Tzedakah: a study in giving

Case Study:

A bag lady approaches me on a street and asks for a quarter. Should I ask why she doesn’t go out and get a job? … I enter my local drug store/supermarket and see a coin canister on the counter. Should I automatically put a quarter in each or should I read the fine print and investigate each charity’s legitamacy? ***

(***case study written by Rabbi David Golinkin,  edited slightly to be pertinent to 1000 Mitzvah readers)

Last night, I attended a preview of an Ethics class, part of the core curriculum  of the Melton Adult Education program. This lesson was on the principles of tzedakah. We looked at both ancient Jewish text and modern responsa and discussed as a class the decisions each of us makes every day about giving money both to individuals or to charities. I have discussed the idea of tzedakah in other posts, but essentially in Judaism, we use the word tzedakah when we refer to giving money to charity, though the word tzedakah literally translates to “righteousness” or “justice”.  Jews are taught that we have a moral and religious obligation to give tzedakah.

I loved having the opportunity to engage with other thoughtful folks around what are we obligated/commanded to give. We questioned whether the principals set out by some of our middle aged sages (12th century) philosophers like Maimonides still have relevancy in a modern time.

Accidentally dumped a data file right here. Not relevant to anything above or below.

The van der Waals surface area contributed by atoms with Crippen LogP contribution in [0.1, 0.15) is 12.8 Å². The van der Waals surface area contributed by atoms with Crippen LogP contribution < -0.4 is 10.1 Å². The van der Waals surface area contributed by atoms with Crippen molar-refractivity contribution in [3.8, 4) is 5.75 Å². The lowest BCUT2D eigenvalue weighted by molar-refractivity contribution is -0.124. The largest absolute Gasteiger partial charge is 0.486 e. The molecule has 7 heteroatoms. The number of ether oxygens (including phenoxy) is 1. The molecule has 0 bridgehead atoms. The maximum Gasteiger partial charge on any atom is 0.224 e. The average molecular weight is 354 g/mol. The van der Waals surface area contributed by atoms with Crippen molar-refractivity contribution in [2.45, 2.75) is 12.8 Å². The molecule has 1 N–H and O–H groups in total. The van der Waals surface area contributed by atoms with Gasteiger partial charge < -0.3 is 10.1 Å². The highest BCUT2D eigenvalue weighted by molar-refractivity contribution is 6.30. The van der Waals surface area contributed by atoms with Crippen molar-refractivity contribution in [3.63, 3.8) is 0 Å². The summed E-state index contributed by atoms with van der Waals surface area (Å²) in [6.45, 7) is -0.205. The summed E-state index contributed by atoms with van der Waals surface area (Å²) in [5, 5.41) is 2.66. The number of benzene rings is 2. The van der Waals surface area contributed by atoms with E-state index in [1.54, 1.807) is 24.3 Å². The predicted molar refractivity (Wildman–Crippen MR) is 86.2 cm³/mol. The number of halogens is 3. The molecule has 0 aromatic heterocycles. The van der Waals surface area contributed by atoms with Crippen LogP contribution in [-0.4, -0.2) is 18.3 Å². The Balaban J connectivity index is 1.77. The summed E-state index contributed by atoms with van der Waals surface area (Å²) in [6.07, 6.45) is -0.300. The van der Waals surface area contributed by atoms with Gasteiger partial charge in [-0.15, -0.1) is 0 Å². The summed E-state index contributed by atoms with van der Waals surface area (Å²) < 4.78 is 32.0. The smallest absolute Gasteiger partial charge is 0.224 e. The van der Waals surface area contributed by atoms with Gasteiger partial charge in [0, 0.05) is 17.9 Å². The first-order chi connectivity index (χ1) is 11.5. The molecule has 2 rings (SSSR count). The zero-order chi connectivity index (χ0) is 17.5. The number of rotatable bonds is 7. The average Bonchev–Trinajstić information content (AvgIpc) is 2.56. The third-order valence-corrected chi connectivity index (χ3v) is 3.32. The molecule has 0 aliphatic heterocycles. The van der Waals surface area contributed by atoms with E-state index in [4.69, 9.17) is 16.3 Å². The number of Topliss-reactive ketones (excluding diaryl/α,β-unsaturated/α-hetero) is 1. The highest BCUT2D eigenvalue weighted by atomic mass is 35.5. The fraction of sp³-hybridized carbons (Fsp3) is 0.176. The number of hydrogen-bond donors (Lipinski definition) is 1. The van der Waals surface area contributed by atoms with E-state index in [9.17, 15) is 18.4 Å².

One of the discussions ensued around the text, “A poor relative takes precedence to all others, a poor member of one’s household takes precedence over the poor of one’s city, the poor of one’s city takes precedence over the poor of another city, as it is said, unto thy poor and needy borther, in thy land” Devarim 15:11)” One of the attendees told a story of a friend who chooses to donate $1000 to a charity in India that helps poor men and women get eye surgery to help them see again. His friend feels that in India his money buys him more. That same $1000 can buy 10 people the surgery – since the surgery is roughly $100 per person there.  In the United States, that same $1000 wouldn’t even help  one person receive the surgery, since the cost of the surgery is thousands of dollars here.

This spurred a very interesting conversation about giving locally versus giving globally, especially now when we have access to world wide causes. This is remarkably different than in ancient times when these texts were written and helping someone beyond perhaps the next community or two would have been much more difficult, let alone someone on the other side of the globe.  Now the needs and requests come from every part of the globe, so in recent times the question of local giving versus global giving has become more complicated to address.

Another very interesting responsa was from Rabbi David Golinkin’s entitled Investigating the Charities to Which We Contribute. We read a few passages that I found really informative. l especially like when he says, ” it is better to give often and spontaneously, even if one is not sure about the credentials of the recipients because, if we stop to think about every contribution, we will get out of the tzedahah habit.”

Of course, we discussed several more texts and having an opportunity to ponder and question how to give and what to give and using sources for this discussion, was definitely enlightening. I was grateful for the invitation to attend this program.

For more information about the Melton Adult Education program in your area visit their website:



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